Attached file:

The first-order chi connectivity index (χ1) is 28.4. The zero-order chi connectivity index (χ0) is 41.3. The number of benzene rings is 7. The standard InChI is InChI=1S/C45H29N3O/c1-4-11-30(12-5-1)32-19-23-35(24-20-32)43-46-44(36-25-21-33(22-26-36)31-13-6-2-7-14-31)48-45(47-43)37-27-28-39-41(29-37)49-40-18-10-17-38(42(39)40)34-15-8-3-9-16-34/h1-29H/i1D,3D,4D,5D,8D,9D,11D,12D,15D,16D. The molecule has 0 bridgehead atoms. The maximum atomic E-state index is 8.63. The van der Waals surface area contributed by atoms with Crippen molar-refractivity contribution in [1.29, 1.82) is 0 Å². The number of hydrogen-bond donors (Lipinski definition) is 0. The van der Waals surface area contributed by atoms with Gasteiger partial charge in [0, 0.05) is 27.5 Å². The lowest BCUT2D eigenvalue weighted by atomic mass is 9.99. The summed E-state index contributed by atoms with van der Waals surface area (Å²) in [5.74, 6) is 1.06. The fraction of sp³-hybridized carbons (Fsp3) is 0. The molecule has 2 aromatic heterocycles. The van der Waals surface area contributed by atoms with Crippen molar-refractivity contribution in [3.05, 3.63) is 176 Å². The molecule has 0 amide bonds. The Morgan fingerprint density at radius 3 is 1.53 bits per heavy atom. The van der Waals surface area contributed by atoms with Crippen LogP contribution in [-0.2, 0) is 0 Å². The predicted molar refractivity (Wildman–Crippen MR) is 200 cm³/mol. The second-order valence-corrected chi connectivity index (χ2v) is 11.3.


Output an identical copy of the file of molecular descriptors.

The first-order chi connectivity index (χ1) is 28.4. The zero-order chi connectivity index (χ0) is 41.3. The number of benzene rings is 7. The standard InChI is InChI=1S/C45H29N3O/c1-4-11-30(12-5-1)32-19-23-35(24-20-32)43-46-44(36-25-21-33(22-26-36)31-13-6-2-7-14-31)48-45(47-43)37-27-28-39-41(29-37)49-40-18-10-17-38(42(39)40)34-15-8-3-9-16-34/h1-29H/i1D,3D,4D,5D,8D,9D,11D,12D,15D,16D. The molecule has 0 bridgehead atoms. The maximum atomic E-state index is 8.63. The van der Waals surface area contributed by atoms with Crippen molar-refractivity contribution in [1.29, 1.82) is 0 Å². The number of hydrogen-bond donors (Lipinski definition) is 0. The van der Waals surface area contributed by atoms with Gasteiger partial charge in [0, 0.05) is 27.5 Å². The lowest BCUT2D eigenvalue weighted by atomic mass is 9.99. The summed E-state index contributed by atoms with van der Waals surface area (Å²) in [5.74, 6) is 1.06. The fraction of sp³-hybridized carbons (Fsp3) is 0. The molecule has 2 aromatic heterocycles. The van der Waals surface area contributed by atoms with Crippen molar-refractivity contribution in [3.05, 3.63) is 176 Å². The molecule has 0 amide bonds. The Morgan fingerprint density at radius 3 is 1.53 bits per heavy atom. The van der Waals surface area contributed by atoms with Crippen LogP contribution in [-0.2, 0) is 0 Å². The predicted molar refractivity (Wildman–Crippen MR) is 200 cm³/mol. The second-order valence-corrected chi connectivity index (χ2v) is 11.3.